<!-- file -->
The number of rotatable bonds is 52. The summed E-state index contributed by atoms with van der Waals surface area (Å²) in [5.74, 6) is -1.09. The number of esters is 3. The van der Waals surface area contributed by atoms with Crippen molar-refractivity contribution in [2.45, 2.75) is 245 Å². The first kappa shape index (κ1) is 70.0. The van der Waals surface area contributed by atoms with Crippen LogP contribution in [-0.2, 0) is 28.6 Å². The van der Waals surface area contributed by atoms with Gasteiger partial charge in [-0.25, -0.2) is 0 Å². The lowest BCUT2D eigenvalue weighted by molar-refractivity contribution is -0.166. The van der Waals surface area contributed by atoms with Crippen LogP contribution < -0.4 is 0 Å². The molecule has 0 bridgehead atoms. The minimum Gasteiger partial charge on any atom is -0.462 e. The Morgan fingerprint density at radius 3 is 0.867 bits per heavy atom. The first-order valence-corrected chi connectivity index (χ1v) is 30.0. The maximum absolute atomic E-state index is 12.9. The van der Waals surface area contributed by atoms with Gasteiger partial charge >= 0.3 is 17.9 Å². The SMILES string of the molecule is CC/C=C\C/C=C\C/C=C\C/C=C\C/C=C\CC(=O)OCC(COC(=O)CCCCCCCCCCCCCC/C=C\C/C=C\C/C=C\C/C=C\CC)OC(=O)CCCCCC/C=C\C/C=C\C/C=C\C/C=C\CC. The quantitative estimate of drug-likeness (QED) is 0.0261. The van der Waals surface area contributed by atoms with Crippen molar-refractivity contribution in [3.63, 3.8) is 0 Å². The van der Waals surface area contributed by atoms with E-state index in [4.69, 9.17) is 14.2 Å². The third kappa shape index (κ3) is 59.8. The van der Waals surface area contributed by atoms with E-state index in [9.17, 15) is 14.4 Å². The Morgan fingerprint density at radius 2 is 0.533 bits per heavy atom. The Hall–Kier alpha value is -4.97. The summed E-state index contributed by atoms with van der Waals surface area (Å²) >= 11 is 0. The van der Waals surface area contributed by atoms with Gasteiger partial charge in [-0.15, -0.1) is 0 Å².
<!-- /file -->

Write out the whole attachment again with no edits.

The number of rotatable bonds is 52. The summed E-state index contributed by atoms with van der Waals surface area (Å²) in [5.74, 6) is -1.09. The number of esters is 3. The van der Waals surface area contributed by atoms with Crippen molar-refractivity contribution in [2.45, 2.75) is 245 Å². The first kappa shape index (κ1) is 70.0. The van der Waals surface area contributed by atoms with Crippen LogP contribution in [-0.2, 0) is 28.6 Å². The van der Waals surface area contributed by atoms with Gasteiger partial charge in [-0.25, -0.2) is 0 Å². The lowest BCUT2D eigenvalue weighted by molar-refractivity contribution is -0.166. The van der Waals surface area contributed by atoms with Crippen LogP contribution < -0.4 is 0 Å². The molecule has 0 bridgehead atoms. The minimum Gasteiger partial charge on any atom is -0.462 e. The Morgan fingerprint density at radius 3 is 0.867 bits per heavy atom. The first-order valence-corrected chi connectivity index (χ1v) is 30.0. The maximum absolute atomic E-state index is 12.9. The van der Waals surface area contributed by atoms with Gasteiger partial charge >= 0.3 is 17.9 Å². The SMILES string of the molecule is CC/C=C\C/C=C\C/C=C\C/C=C\C/C=C\CC(=O)OCC(COC(=O)CCCCCCCCCCCCCC/C=C\C/C=C\C/C=C\C/C=C\CC)OC(=O)CCCCCC/C=C\C/C=C\C/C=C\C/C=C\CC. The quantitative estimate of drug-likeness (QED) is 0.0261. The van der Waals surface area contributed by atoms with Crippen molar-refractivity contribution in [3.63, 3.8) is 0 Å². The van der Waals surface area contributed by atoms with E-state index in [4.69, 9.17) is 14.2 Å². The third kappa shape index (κ3) is 59.8. The van der Waals surface area contributed by atoms with E-state index in [9.17, 15) is 14.4 Å². The Morgan fingerprint density at radius 2 is 0.533 bits per heavy atom. The Hall–Kier alpha value is -4.97. The summed E-state index contributed by atoms with van der Waals surface area (Å²) >= 11 is 0. The van der Waals surface area contributed by atoms with Gasteiger partial charge in [-0.15, -0.1) is 0 Å².